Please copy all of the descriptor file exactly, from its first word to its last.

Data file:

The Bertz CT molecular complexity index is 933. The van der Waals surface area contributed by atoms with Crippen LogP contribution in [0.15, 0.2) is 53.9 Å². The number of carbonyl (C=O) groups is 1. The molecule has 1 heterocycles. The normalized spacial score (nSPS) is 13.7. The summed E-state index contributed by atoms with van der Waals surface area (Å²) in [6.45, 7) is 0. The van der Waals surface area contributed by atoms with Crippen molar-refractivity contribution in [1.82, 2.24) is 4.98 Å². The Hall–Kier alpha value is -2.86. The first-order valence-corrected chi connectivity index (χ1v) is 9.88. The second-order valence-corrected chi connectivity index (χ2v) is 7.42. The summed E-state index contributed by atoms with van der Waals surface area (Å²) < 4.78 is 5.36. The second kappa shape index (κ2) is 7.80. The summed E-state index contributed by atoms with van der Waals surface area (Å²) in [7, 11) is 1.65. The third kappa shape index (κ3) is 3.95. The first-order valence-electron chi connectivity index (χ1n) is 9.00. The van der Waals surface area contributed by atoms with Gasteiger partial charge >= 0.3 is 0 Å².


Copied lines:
The Bertz CT molecular complexity index is 933. The van der Waals surface area contributed by atoms with Crippen LogP contribution in [0.15, 0.2) is 53.9 Å². The number of carbonyl (C=O) groups is 1. The molecule has 1 heterocycles. The normalized spacial score (nSPS) is 13.7. The summed E-state index contributed by atoms with van der Waals surface area (Å²) in [6.45, 7) is 0. The van der Waals surface area contributed by atoms with Crippen molar-refractivity contribution in [1.82, 2.24) is 4.98 Å². The Hall–Kier alpha value is -2.86. The first-order valence-corrected chi connectivity index (χ1v) is 9.88. The second-order valence-corrected chi connectivity index (χ2v) is 7.42. The summed E-state index contributed by atoms with van der Waals surface area (Å²) < 4.78 is 5.36. The second kappa shape index (κ2) is 7.80. The summed E-state index contributed by atoms with van der Waals surface area (Å²) in [7, 11) is 1.65. The third kappa shape index (κ3) is 3.95. The first-order valence-electron chi connectivity index (χ1n) is 9.00. The van der Waals surface area contributed by atoms with Gasteiger partial charge >= 0.3 is 0 Å².